Professor Ferdi Schuth (Max-Planck-Institut für Kohlenforschung, Germany) described their excellent facilities, stressing the need to combine reproducible synthesis and good reactor engineering with the informatics for large data sets. As a working example he described screening for lean NOx catalysts. Large numbers of oxide supports were produced by impregnating activated carbon followed by calcination, and quantitative reactivity measurements were made using a NOx-sensitive dye. Alternatively, a spatially resolving IR detector could be used on the outlet of a 16-cell parallel-screening reactor.

Industrial Catalysis

Colin Gent (iAc, U.K.) delivered the keynote lecture industrial catalysis – a view from industry’. He predicted extensive amalgamation of existing chemical companies, resulting in a far smaller number. He saw universities producing fundamental research – which would cease to be carried out by industry – but saw the need for stronger links and closer cooperation between the two. He foresaw that future important trends would include the need to reduce waste/pollution and improve energy efficiency – the price of failing to do so is gradually becoming more significant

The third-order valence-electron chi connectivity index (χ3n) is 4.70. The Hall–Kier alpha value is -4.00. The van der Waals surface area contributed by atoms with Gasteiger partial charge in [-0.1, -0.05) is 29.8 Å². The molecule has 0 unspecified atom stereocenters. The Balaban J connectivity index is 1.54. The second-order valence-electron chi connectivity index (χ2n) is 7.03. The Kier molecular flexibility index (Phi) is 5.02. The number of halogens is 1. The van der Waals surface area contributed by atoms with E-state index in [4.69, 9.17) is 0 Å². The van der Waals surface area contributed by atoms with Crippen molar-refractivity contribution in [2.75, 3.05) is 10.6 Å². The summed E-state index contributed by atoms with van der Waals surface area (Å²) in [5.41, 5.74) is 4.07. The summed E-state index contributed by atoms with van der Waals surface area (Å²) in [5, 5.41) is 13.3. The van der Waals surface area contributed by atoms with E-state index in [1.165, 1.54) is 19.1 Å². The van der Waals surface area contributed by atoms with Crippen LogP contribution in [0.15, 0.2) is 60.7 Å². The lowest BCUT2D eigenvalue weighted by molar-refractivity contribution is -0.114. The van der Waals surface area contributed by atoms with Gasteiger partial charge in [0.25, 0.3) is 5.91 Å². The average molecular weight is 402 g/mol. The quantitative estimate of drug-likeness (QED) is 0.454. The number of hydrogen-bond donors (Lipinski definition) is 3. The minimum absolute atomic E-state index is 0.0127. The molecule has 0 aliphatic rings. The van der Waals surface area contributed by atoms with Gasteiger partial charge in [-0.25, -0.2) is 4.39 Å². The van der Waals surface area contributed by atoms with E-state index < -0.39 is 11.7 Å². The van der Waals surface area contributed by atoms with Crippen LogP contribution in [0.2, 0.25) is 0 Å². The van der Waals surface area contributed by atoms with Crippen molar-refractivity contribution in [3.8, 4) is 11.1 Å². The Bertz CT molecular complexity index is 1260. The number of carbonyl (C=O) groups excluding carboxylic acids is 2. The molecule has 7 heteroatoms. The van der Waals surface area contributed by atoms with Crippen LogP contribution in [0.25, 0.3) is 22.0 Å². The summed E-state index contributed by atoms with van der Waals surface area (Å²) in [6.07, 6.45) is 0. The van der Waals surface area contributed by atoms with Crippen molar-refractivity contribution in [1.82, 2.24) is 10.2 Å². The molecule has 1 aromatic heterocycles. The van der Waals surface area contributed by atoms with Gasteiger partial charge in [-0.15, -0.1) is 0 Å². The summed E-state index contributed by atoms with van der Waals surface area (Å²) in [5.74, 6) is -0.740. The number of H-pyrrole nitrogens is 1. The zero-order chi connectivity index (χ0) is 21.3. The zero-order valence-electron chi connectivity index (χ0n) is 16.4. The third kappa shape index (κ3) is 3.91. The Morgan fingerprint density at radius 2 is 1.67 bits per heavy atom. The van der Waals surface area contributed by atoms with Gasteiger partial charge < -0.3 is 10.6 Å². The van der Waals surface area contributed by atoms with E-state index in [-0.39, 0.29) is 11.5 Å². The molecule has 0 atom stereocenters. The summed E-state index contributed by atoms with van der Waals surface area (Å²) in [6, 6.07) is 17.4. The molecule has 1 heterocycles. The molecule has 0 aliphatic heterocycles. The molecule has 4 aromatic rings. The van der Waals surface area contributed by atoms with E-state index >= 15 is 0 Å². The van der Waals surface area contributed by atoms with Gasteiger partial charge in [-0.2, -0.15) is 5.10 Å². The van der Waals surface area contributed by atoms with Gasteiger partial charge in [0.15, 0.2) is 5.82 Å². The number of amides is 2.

The plenary lecture prior to the industrial catalysis symposium was given by John N. Armor (Air Products & Chemicals, U.S.A.) speaking on ‘Opportunities, strategies and innovation for catalysis in the new millennium’. He identified a number of areas which he expected to be of crucial importance in coming years. These included: photocatalytic water splitting to generate hydrogen for fuel Cell vehicles, more use of combinatorial catalysis with high throughput screening supported by the informatics to generate an extensive catalysis data bank, asymmetric synthesis, nano-technology, and catalysis for fine chemicals. Armor also suggested that improved cooperation between catalytic chemists and molecular biologists could be an important step in improving the exploitation of enzymatic catalysis and in producing synthetic enzymes (biomimetics).

Biomimetics was also covered in a plenary lecture by Professor A. E. Shilov (Institute of Biochemical Physics, Moscow) who showed how the general principles of enzymatic catalysis together with an understanding of the mechanism of certain enzymes can be used to find new catalysts and develop improved catalytic performance.

Fuel Processing